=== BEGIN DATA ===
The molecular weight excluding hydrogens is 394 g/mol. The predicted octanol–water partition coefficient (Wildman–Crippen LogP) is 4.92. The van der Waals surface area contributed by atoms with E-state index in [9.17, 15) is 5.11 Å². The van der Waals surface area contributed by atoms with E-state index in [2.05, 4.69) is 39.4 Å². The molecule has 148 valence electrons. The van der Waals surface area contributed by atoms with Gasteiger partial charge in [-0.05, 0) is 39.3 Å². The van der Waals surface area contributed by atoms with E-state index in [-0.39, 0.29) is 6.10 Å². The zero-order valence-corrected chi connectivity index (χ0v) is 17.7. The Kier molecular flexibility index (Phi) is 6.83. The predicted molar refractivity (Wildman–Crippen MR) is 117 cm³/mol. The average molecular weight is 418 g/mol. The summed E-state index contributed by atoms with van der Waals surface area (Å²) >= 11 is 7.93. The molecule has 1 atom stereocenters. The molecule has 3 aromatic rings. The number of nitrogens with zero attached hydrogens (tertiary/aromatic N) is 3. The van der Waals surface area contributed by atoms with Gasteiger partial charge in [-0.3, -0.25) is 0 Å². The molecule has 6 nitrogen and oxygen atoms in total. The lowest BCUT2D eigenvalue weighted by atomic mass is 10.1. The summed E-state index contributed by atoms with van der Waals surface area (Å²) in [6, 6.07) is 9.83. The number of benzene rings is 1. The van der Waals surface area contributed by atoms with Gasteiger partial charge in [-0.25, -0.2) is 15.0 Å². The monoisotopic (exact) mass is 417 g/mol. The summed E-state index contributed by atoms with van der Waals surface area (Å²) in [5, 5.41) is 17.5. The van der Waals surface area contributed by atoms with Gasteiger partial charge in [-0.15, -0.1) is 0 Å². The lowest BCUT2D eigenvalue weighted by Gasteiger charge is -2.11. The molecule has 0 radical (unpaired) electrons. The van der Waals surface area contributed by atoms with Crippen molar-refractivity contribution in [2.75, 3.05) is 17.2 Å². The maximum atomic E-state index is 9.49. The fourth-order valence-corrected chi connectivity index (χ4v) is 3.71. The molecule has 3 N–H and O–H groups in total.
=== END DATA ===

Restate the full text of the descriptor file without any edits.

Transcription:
The molecular weight excluding hydrogens is 394 g/mol. The predicted octanol–water partition coefficient (Wildman–Crippen LogP) is 4.92. The van der Waals surface area contributed by atoms with E-state index in [9.17, 15) is 5.11 Å². The van der Waals surface area contributed by atoms with E-state index in [2.05, 4.69) is 39.4 Å². The molecule has 148 valence electrons. The van der Waals surface area contributed by atoms with Gasteiger partial charge in [-0.05, 0) is 39.3 Å². The van der Waals surface area contributed by atoms with E-state index in [-0.39, 0.29) is 6.10 Å². The zero-order valence-corrected chi connectivity index (χ0v) is 17.7. The Kier molecular flexibility index (Phi) is 6.83. The predicted molar refractivity (Wildman–Crippen MR) is 117 cm³/mol. The average molecular weight is 418 g/mol. The summed E-state index contributed by atoms with van der Waals surface area (Å²) >= 11 is 7.93. The molecule has 1 atom stereocenters. The molecule has 3 aromatic rings. The number of nitrogens with zero attached hydrogens (tertiary/aromatic N) is 3. The van der Waals surface area contributed by atoms with Gasteiger partial charge in [-0.3, -0.25) is 0 Å². The molecule has 6 nitrogen and oxygen atoms in total. The lowest BCUT2D eigenvalue weighted by atomic mass is 10.1. The summed E-state index contributed by atoms with van der Waals surface area (Å²) in [6, 6.07) is 9.83. The number of benzene rings is 1. The van der Waals surface area contributed by atoms with Gasteiger partial charge in [-0.25, -0.2) is 15.0 Å². The monoisotopic (exact) mass is 417 g/mol. The summed E-state index contributed by atoms with van der Waals surface area (Å²) in [5, 5.41) is 17.5. The van der Waals surface area contributed by atoms with Gasteiger partial charge in [-0.15, -0.1) is 0 Å². The lowest BCUT2D eigenvalue weighted by Gasteiger charge is -2.11. The molecule has 0 radical (unpaired) electrons. The van der Waals surface area contributed by atoms with Crippen molar-refractivity contribution in [2.75, 3.05) is 17.2 Å². The maximum atomic E-state index is 9.49. The fourth-order valence-corrected chi connectivity index (χ4v) is 3.71. The molecule has 3 N–H and O–H groups in total.